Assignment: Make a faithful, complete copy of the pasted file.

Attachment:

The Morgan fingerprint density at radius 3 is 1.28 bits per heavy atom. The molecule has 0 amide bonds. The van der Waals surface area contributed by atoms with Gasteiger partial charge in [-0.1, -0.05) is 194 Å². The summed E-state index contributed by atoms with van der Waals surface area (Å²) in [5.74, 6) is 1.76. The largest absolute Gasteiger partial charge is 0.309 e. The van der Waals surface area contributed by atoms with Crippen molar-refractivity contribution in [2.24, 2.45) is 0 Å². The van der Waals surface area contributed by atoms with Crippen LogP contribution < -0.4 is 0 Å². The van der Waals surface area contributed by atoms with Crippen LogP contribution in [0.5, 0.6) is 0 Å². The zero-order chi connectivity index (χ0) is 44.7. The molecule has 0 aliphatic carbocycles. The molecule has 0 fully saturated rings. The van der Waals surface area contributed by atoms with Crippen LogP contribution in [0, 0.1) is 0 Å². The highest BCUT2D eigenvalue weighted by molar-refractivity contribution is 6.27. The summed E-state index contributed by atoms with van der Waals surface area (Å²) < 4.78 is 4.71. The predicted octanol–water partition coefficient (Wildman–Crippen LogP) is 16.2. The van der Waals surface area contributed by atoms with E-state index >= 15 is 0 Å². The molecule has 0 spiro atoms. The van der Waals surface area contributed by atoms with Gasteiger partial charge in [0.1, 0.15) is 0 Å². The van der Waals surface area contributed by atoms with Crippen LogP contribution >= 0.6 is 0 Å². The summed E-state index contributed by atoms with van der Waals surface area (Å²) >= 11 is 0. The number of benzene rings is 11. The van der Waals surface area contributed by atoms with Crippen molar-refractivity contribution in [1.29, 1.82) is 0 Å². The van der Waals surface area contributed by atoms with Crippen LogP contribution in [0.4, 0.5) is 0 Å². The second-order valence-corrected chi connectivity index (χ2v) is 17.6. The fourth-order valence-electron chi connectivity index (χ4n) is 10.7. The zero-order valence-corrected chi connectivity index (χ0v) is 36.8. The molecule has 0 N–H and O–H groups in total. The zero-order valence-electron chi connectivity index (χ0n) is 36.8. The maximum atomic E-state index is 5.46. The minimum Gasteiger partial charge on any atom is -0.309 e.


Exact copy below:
The Morgan fingerprint density at radius 3 is 1.28 bits per heavy atom. The molecule has 0 amide bonds. The van der Waals surface area contributed by atoms with Gasteiger partial charge in [-0.1, -0.05) is 194 Å². The summed E-state index contributed by atoms with van der Waals surface area (Å²) in [5.74, 6) is 1.76. The largest absolute Gasteiger partial charge is 0.309 e. The van der Waals surface area contributed by atoms with Crippen molar-refractivity contribution in [2.24, 2.45) is 0 Å². The van der Waals surface area contributed by atoms with Crippen LogP contribution < -0.4 is 0 Å². The van der Waals surface area contributed by atoms with Crippen LogP contribution in [0.5, 0.6) is 0 Å². The zero-order chi connectivity index (χ0) is 44.7. The molecule has 0 aliphatic carbocycles. The molecule has 0 fully saturated rings. The van der Waals surface area contributed by atoms with Crippen LogP contribution in [0, 0.1) is 0 Å². The highest BCUT2D eigenvalue weighted by molar-refractivity contribution is 6.27. The summed E-state index contributed by atoms with van der Waals surface area (Å²) < 4.78 is 4.71. The predicted octanol–water partition coefficient (Wildman–Crippen LogP) is 16.2. The van der Waals surface area contributed by atoms with E-state index >= 15 is 0 Å². The molecule has 0 spiro atoms. The van der Waals surface area contributed by atoms with Gasteiger partial charge in [0.1, 0.15) is 0 Å². The van der Waals surface area contributed by atoms with Crippen LogP contribution >= 0.6 is 0 Å². The summed E-state index contributed by atoms with van der Waals surface area (Å²) >= 11 is 0. The number of benzene rings is 11. The van der Waals surface area contributed by atoms with Crippen molar-refractivity contribution in [1.29, 1.82) is 0 Å². The van der Waals surface area contributed by atoms with Crippen LogP contribution in [0.4, 0.5) is 0 Å². The second-order valence-corrected chi connectivity index (χ2v) is 17.6. The fourth-order valence-electron chi connectivity index (χ4n) is 10.7. The zero-order valence-corrected chi connectivity index (χ0v) is 36.8. The molecule has 0 N–H and O–H groups in total. The zero-order valence-electron chi connectivity index (χ0n) is 36.8. The maximum atomic E-state index is 5.46. The minimum Gasteiger partial charge on any atom is -0.309 e.